by Allison Hargus, creator/writer
Through my internship with the Nuclear Information and Resource Service, I am going to have the opportunity to meet and talk with outstanding people in our community. When I originally planned on taking on an internship, I expected to be given many tasks to accomplish and maybe the stereotypical grunt work. But what I have discovered thus far through this experience is pure freedom with helpful nudges in the right direction.
So when Mary Olson, Southern Director at NIRS and my internship supervisor, suggested I sit down with people who have contributed to this field of work, I eagerly accepted. Mary facilitated the first dialogue with a local legend in the nuclear awareness and non-proliferation game: Kitty Boniske- also known as Kate Coburn Boniske.
Kitty Boniske made a name for herself in activism throughout her life with many organizations, but she found her niche as the Program Chair for the Women’s International League for Peace and Freedom. The WILPF dedicates its time and energy to many issues such as ensuring compliance at the federal, state and local levels with international human rights treaties signed and ratified by the US government. As part of this mission, Kitty participated in a letter addressed to both President Bill Clinton and President Vladmir Putin addressing concerns over the fissile materials that would be left over after both countries declared a surplus of plutonium in their possession. (This letter can be found here: Letter to U.S. President Bill Clinton and Russian President Vladmir Putin).
In addition to incredible contributions on the international stage, Kitty Boniske, has also lodged a piece of herself into the heart of the Western North Carolina Mountains. She bought and renovated a house in the historic Montford area of Asheville, N.C., for use as the Center for New Priorities. This center hosted a number of organizations dedicated to peace and education in the surrounding areas.
So when I rang her doorbell on Thursday afternoon, my brain began to go into overdrive to articulate thoughtful questions to ask the woman who had seen everything. But as she opened the door, an air of warmth surrounded her smile and welcoming gestures. I began to relax as Mary began easy chatter with her old-time friend and mentor.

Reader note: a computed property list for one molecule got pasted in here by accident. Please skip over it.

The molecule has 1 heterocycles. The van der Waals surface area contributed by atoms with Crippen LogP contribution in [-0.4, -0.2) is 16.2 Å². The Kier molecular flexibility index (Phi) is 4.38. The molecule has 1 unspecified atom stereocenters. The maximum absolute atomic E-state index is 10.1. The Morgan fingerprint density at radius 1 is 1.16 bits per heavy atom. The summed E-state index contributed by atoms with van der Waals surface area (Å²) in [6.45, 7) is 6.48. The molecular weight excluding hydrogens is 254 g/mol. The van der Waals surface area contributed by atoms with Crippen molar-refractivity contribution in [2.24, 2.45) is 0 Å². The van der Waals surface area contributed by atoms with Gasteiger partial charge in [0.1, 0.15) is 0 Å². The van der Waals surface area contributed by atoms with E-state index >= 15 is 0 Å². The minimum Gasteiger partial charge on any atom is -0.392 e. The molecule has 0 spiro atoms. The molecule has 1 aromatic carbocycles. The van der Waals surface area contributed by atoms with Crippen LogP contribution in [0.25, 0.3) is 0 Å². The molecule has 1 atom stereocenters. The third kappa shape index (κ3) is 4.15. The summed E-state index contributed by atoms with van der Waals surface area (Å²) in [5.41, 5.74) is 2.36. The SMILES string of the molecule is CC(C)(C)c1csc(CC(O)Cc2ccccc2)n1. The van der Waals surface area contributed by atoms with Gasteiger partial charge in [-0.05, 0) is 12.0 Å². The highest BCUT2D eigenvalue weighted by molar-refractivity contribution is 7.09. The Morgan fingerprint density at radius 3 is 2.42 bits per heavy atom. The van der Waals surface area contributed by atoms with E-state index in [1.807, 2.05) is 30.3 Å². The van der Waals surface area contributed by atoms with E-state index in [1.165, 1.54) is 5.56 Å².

After introductions and formalities, we began to talk about the injustices she witnessed in her life. Kitty shared many experiences and I found it very easy to listen.
The first issue weighing on her mind were the social cruelties she had witnessed African American citizens shoulder in the 1940s. At the time, Kitty attended Chapel Hill, and rode on the public transit system. She witnessed the classic tales of the black population being forced to sit on the back of the bus without room for complaint.
One story of a black soldier being taken away by the police after refusing to move shook me to the core. Kitty stood up to the brutality she had witnessed and was cast outside the “white” social circle by other bystanders. But why did she have a different view on civil rights than other privileged white people of the day? Her family had always shown compassion through understanding that “we’re all part of the big picture.” This had been a valued ideal for generations, dating back to the Civil War.
But these stories were just the beginning.
To bring the conversation back to the context of non-proliferation, I asked her about her views on what happened when the U.S. was developing the first nuclear weapons and when they had decided to drop the bombs on Hiroshima and Nagasaki. She thought for a moment and said, “We believed that the boys were not coming home soon without the dropping of the bomb…” She continued to explain that the media covered these stories to appeal to the families anxiously awaiting the return of their sons, husbands, brothers.
While she continues to believe that the bombs were a tremendous crime against humanity, she maintained the same train of thought as many others that if the U.S. did not develop these technologies first, the Germans would beat us to it. But, at the time, the population was not educated on the effects these weapons could have- even the creators were not sure of the consequences. “We, flat out, did not know enough,” Kitty aptly stated.
As she spoke, the question came to mind: What do you think the consequences would have been if we had not dropped those first bombs on Hiroshima and Nagasaki? I decided to ask this question aloud.
After she gave this some thought she urged me to think about the atrocities happening during the Holocaust. Kitty admitted that if any war was justified, that one was. We are not able to know the alternate outcome of that situation. She then added, “That kind of cruelty is inherent in us.”
What a privilege this was! For nearly two hours, I was able to pick the mind of a woman who had seen it all and who had made a noticeable difference in this field. I regret that I cannot relay every single contribution she has made, but I will say that I am humbled to have experienced this dialogue with such an impeccable human.
Her final words of hope before we parted ways reverberate in my mind: “We are living on the cusp of the greatest change we’ve ever seen.”
Visit the website for the WILPF: